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November 6th, 2011

From the Pleiades to the Hyades

Posted: November 6th, 2011

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Here's one of the projects that kept me busy the month of October.

It's a 12 pane mosaic of the area that goes from the Pleiades (M45) all the way to the Hyades. An area that we know well it's quite "dusty" around M45, in part contributed by the Taurus molecular cloud, but that as this image shows, and as expected although not commonly imaged, it really extends all the way to the famous V-shaped open cluster that lies behind the red giant Aldebaran.

I wasn't quite sure in which section I should post it: Star clusters or nebulae. Clearly the reference objects are two open clusters - M45 and the Hyades - both of which are in fact visible naked eye even from moderately light polluted skies. Yet, the predominant structures in the image are the dusty clouds that swirl across the entire field of view. I guess that's the problem with very wide field views: they get a bit of everything!

My favorite presentation is vertical (portrait), as this is how I get to see this part of the sky as it comes from the eastern horizon, although for presentation purposes, the smaller version up there is shown in landscape orientation.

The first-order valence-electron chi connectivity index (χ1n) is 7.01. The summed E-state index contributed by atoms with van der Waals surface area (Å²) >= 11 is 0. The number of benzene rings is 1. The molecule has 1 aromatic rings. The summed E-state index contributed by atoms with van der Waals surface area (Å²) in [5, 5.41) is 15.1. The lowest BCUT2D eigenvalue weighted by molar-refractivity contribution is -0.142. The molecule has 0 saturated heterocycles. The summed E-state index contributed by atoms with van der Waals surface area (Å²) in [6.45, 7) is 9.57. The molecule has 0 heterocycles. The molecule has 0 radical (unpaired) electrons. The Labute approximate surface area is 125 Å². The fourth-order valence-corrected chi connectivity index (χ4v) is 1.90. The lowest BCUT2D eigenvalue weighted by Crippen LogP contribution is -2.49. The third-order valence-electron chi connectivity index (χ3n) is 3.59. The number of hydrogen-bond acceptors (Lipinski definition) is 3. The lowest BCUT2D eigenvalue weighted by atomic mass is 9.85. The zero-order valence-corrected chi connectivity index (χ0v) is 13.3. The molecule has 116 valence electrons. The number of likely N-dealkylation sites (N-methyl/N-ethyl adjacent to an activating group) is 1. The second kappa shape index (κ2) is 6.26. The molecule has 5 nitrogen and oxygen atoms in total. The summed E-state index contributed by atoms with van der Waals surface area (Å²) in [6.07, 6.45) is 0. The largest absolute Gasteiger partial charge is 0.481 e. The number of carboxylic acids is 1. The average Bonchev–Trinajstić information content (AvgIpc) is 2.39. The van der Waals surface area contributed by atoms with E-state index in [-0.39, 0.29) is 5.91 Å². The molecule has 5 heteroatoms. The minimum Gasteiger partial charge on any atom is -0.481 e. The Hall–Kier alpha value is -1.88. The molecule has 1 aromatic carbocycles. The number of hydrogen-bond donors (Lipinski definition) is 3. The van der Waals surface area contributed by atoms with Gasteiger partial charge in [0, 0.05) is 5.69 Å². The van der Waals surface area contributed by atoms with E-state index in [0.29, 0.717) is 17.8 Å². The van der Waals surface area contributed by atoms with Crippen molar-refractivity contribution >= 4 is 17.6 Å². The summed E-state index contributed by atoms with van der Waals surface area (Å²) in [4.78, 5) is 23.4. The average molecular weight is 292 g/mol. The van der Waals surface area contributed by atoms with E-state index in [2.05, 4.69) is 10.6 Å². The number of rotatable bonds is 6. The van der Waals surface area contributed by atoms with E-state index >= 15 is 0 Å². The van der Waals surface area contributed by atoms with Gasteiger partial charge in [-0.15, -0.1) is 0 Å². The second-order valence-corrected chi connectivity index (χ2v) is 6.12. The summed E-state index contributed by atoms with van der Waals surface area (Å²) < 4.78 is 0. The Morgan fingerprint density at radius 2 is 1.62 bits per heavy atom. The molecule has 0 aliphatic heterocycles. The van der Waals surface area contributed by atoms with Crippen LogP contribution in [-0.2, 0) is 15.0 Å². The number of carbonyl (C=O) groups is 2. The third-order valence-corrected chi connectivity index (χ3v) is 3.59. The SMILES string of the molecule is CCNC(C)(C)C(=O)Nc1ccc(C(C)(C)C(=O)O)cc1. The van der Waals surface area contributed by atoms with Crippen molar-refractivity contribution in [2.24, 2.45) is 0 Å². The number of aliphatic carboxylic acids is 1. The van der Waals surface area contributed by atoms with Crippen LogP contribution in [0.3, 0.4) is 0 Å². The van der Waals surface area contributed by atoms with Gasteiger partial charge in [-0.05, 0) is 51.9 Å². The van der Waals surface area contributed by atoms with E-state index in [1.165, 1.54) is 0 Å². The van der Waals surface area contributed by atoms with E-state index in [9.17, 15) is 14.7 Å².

As usual, capturing this data required me some "unusual" amount of driving to dark sites, this time reaching over 1,650 miles.

Data was rather minimal almost by design (click on the "Show image details" below to see the number of subexposures, etc). On top of that, transparency was quite poor during the whole month, and I was getting barely 21.1 ~ 21.2 SQM readings every night at the dark site I usually go to capture the data, while the average at the site is around 21.5, and all the way to up to 21.8 on exceptional nights. Still, despite all that, I think the image came out okay in general, and pretty good considering the amount of data and transparency conditions. More data wouldn't have hurt, particularly color data, but what's new? :-)

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